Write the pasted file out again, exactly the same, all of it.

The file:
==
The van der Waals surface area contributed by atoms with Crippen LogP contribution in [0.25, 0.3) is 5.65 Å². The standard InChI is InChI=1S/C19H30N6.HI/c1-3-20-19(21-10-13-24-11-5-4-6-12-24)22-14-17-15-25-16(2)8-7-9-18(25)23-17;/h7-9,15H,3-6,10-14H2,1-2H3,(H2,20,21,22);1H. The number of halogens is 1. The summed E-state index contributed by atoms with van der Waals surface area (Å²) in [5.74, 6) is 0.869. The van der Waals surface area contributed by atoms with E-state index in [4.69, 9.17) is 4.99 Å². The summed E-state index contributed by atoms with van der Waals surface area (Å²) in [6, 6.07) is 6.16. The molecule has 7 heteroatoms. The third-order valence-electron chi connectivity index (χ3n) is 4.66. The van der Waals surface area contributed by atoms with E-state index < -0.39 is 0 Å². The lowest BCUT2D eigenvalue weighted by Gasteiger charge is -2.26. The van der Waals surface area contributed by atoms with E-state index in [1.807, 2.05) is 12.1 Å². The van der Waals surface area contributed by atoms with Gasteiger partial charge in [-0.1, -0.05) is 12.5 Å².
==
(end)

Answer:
The van der Waals surface area contributed by atoms with Crippen LogP contribution in [0.25, 0.3) is 5.65 Å². The standard InChI is InChI=1S/C19H30N6.HI/c1-3-20-19(21-10-13-24-11-5-4-6-12-24)22-14-17-15-25-16(2)8-7-9-18(25)23-17;/h7-9,15H,3-6,10-14H2,1-2H3,(H2,20,21,22);1H. The number of halogens is 1. The summed E-state index contributed by atoms with van der Waals surface area (Å²) in [5.74, 6) is 0.869. The van der Waals surface area contributed by atoms with E-state index in [4.69, 9.17) is 4.99 Å². The summed E-state index contributed by atoms with van der Waals surface area (Å²) in [6, 6.07) is 6.16. The molecule has 7 heteroatoms. The third-order valence-electron chi connectivity index (χ3n) is 4.66. The van der Waals surface area contributed by atoms with E-state index < -0.39 is 0 Å². The lowest BCUT2D eigenvalue weighted by Gasteiger charge is -2.26. The van der Waals surface area contributed by atoms with E-state index in [1.807, 2.05) is 12.1 Å². The van der Waals surface area contributed by atoms with Gasteiger partial charge in [-0.1, -0.05) is 12.5 Å².